Environment & Energy Daily
November 10, 2008
BLM employees, advocacy groups worked together on lands bill, docs show
Bureau of Land Management employees and environmental lobbyists coordinated to promote legislation that would recognize the National Landscape Conservation System as a permanent federal entity, documents obtained by E&E Daily show.
Environmentalists and BLM officials worked together on special events, exchanged draft policy memoranda and discussed job openings and candidates, according to e-mails, calendars and other documents related to the NLCS.
The Interior Department's inspector general is investigating links between BLM and the environmental groups on several fronts, including the lands bill, which is expected to reach the Senate floor during the lame-duck session next week. Investigators are trying to determine whether BLM employees violated the 1939 Hatch Act, which bars federal employees from lobbying Congress, a source familiar with the probe said.
IG spokesman Roy Kime acknowledged the investigation "into the way BLM employees have administered the National Landscape Conservation System," but he declined to elaborate.
Rep. Rob Bishop (R-Utah), whose request for NLCS documents helped launch the investigation, says the bill should be sidelined until the investigation is complete. But environmentalists say the probe is a politically motivated attempt to sink the widely supported legislation.
"They have to go to a mud-ball," said Jim Lyon, senior vice president of conservation at the National Wildlife Federation.
At issue is assistance that environmentalists provided to BLM in the run-up to the House vote on the lands bill last spring, providing the agency with regular updates on the bill's cosponsors and committee and floor action, according to documents provided by a House Republican aide.
Established by the Clinton administration, NLCS oversees 27 million acres of wilderness areas and Western public lands, but the system is not on the same legal plane as the National Park Service, Forest Service and other federal agencies. The bill would simply codify NLCS.
For example, Denise Ryan of the National Wildlife Federation wrote in a March e-mail to four BLM officials that the National Rifle Association had decided to remove its support from the bill and asked for information on hunting and recreational shooting on NLCS land. "Can we pull together the brightest in the Bureau to help me with this?" she asked. "Make it a joint fact sheet?"
Ryan served as special assistant to the BLM director when Interior Secretary Bruce Babbitt created the NLCS in 2000. In a follow-up e-mail, Ryan thanked BLM's Jeff Jarvis for "whipping a team together yesterday for the fact sheet."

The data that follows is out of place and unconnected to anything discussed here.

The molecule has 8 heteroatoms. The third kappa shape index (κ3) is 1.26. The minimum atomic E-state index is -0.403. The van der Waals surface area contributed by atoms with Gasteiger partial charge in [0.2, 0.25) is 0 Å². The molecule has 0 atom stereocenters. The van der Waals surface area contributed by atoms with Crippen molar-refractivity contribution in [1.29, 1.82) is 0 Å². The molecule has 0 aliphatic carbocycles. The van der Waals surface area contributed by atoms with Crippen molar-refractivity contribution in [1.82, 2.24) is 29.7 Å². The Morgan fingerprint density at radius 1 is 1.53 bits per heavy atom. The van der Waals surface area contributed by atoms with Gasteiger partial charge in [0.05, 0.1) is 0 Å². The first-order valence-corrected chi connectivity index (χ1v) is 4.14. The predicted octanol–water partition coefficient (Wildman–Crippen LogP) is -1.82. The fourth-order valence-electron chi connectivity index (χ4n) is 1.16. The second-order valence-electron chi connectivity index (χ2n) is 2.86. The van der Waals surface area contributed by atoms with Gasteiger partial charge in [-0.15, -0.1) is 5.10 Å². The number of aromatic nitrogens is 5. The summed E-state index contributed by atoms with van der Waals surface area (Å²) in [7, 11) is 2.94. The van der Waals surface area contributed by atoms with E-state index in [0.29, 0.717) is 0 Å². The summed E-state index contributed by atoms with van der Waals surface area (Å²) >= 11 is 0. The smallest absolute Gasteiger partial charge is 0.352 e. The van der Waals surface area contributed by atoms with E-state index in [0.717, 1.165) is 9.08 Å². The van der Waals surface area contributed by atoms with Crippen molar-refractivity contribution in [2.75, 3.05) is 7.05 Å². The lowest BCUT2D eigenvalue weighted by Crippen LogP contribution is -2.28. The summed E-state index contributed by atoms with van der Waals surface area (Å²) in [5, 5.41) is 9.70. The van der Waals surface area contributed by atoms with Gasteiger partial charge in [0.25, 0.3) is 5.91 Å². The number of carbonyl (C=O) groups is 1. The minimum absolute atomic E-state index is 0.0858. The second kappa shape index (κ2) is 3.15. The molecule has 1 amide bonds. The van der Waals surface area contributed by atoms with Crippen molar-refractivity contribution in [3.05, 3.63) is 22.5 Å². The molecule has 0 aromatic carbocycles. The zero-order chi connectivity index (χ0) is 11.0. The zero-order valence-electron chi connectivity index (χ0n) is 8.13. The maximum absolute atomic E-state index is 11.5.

"It seemed like old times -- and that is a good thing!" she wrote.
Jarvis' reply: "Making progress, I look forward to seeing improvement this evening, and yes that was fun."
Last year, John Garder of the Wilderness Society wrote Jarvis and another BLM official about details of his meeting with House appropriators on fiscal 2008 spending bills. In June, Gardner wrote Jarvis: "I'm looking for a few things from you all, foremost a summary of managers' wish lists of any kind of summary on NLCS $ needs, as I intend to soon put something together." Jarvis replied that they could talk soon.
Last year, BLM's Mala Malhotra wrote NLCS officials Jarvis, Elena Daly and Dave Hunsaker to set up regular meetings with conservation groups. "They have adopted our approach to the NLCS name which is great. ... I am sure that the more we communicate with them, the more consistent our messages will be," she wrote. "The more our messages trickle to them, versus their messages trickling to us, the better."
After hearing a short list of the types of activities the environmental groups engaged in, government-ethics lawyer Jan Witold Baran said they did not set off alarm bells. "Without commenting on any of the specifics, to my knowledge it's hardly unique for organizational representatives to meet with government officials all over town every day on a widespread basis," said Baran, a partner at Wiley Rein LLP.
"It sounds to me like you've described a very active organization that is interacting with a part of the government that affects them and their supporters," Baran added.
Even Bishop acknowledged, "There's a whole lot of difference between inappropriate behavior, which is a political matter, and actual malfeasance."
The National Wildlife Federation's Lyon said his group's employees complied with lobbying laws. As is the case with other advocacy organizations, the federation talks frequently with government employees on issues in the public domain.